] contains spiked-in cRNA's at several concentrations facilitating the assessment of the relation between mRNA concentration and expression value. The GeneLogic dilution series (obtainable on request, [16
]) gives an estimate of the relation between actual and measured differential expression. Based on these datasets, an online benchmark tool has been developed to encourage authors to test their method [17
]. This tool assesses quality of pre-processing using several parameters in five different groups: (1) variability of expression across replicate arrays, (2) response of expression measure to changes in abundance of RNA, (3) sensitivity of fold-change measures to the amount of actual RNA sample, (4) accuracy of fold-change as a measure of relative expression and (5) usefulness of raw fold-change score for the detection of differential expression. Pronounced differences between different procedures have been shown to occur [4
The studies on the Latin square and dilution data were performed using data generated specifically for this purpose, allowing comparisons of specific analyses, showing accurately which methods perform best. In effect, statistical properties of the various estimators are tested. Several authors noted that the use of two special-purpose datasets for calibration of statistical procedures creates a risk on overfitting of the available data and therefore focused on using experimental data to compare methods with respect to the sets of differentially expressed genes found [9
]. This sometimes lead to contradictory results, where for instance a study using the Latin square dataset showed the MAS5.0 method to outperform the dChip method on detecting differentially expressed genes [13
], while a study on experimental data showed the opposite [9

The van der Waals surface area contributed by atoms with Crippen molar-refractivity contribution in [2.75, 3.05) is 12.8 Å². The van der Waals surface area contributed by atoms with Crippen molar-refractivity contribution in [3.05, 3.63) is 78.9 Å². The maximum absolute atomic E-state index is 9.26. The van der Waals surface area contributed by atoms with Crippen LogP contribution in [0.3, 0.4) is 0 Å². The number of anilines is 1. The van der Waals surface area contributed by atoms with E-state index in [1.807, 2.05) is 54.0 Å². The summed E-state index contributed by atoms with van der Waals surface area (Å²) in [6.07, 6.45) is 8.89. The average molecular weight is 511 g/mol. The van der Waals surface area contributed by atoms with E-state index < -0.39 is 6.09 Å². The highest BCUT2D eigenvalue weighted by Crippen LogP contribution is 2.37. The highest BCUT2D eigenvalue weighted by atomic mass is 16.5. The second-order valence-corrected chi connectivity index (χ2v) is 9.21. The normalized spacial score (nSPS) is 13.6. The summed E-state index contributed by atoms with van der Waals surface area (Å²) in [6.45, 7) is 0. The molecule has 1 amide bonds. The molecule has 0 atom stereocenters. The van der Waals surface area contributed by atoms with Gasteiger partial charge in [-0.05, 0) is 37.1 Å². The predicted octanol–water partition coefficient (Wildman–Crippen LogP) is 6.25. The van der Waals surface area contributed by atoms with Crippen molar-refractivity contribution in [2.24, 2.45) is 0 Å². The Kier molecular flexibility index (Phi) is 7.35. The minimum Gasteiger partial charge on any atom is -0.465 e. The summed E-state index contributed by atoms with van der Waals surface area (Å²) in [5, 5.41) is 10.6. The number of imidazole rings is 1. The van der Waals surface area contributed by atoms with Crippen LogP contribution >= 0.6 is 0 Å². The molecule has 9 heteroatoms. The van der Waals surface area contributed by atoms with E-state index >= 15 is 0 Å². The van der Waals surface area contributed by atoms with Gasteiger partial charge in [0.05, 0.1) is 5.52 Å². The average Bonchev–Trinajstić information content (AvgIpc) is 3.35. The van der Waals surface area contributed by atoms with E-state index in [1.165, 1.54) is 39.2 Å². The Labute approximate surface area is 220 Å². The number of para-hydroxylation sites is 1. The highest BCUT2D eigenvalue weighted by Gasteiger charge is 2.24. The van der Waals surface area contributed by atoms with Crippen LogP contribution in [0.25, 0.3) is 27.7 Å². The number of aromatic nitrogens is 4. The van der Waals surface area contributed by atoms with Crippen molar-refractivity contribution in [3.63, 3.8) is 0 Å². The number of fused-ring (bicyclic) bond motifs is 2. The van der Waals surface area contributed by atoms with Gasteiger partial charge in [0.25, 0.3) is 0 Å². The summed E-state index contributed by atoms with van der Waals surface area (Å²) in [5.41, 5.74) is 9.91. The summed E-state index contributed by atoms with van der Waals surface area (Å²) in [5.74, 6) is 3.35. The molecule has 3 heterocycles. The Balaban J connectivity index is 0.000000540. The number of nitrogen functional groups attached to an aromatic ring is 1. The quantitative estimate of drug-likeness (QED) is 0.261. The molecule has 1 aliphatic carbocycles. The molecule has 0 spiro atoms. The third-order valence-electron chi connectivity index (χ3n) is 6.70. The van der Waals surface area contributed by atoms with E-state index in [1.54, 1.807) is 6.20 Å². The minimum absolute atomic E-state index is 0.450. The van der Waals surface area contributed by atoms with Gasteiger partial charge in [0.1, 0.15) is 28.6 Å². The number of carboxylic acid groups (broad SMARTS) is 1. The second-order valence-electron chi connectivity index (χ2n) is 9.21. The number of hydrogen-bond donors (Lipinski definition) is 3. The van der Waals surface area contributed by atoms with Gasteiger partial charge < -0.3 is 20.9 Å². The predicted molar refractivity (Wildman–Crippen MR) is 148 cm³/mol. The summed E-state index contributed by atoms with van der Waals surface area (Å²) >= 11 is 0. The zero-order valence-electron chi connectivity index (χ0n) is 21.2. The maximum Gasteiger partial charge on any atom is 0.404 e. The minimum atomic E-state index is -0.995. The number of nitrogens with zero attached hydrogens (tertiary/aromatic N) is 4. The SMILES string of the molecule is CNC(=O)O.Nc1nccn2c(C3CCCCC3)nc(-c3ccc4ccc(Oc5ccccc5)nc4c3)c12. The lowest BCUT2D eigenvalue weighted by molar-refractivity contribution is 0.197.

]. Therefore, more work is needed to reliably establish how important the effect of choice of pre-processing method is in every-day practice, especially when analyses such as clustering and classification are applied.
In this paper, we focus on one practical application of microarrays: patient-cohort studies [18
]. In such studies, researchers typically select sets of genes that are differentially expressed between certain known conditions, a supervised analysis. Moreover, unsupervised techniques (not imposing any prior knowledge on the data) such as clustering are applied to detect biological relations between samples or genes by grouping them according to their expression profiles. Often the goal is to obtain a predictor (classifier) for, for instance, prognostically relevant categories, using supervised analysis.
Given that different pre-processing procedures will influence the outcome of these analyses, several questions can be asked, such as: How well is expression measured using a number of different pre-processing methods? What is their effect on the detection of differentially expressed genes, clusters found and classification results? By focusing on practical applications of microarray studies, we hope to give insight into the relevance of different pre-processing procedures to biology-oriented researchers.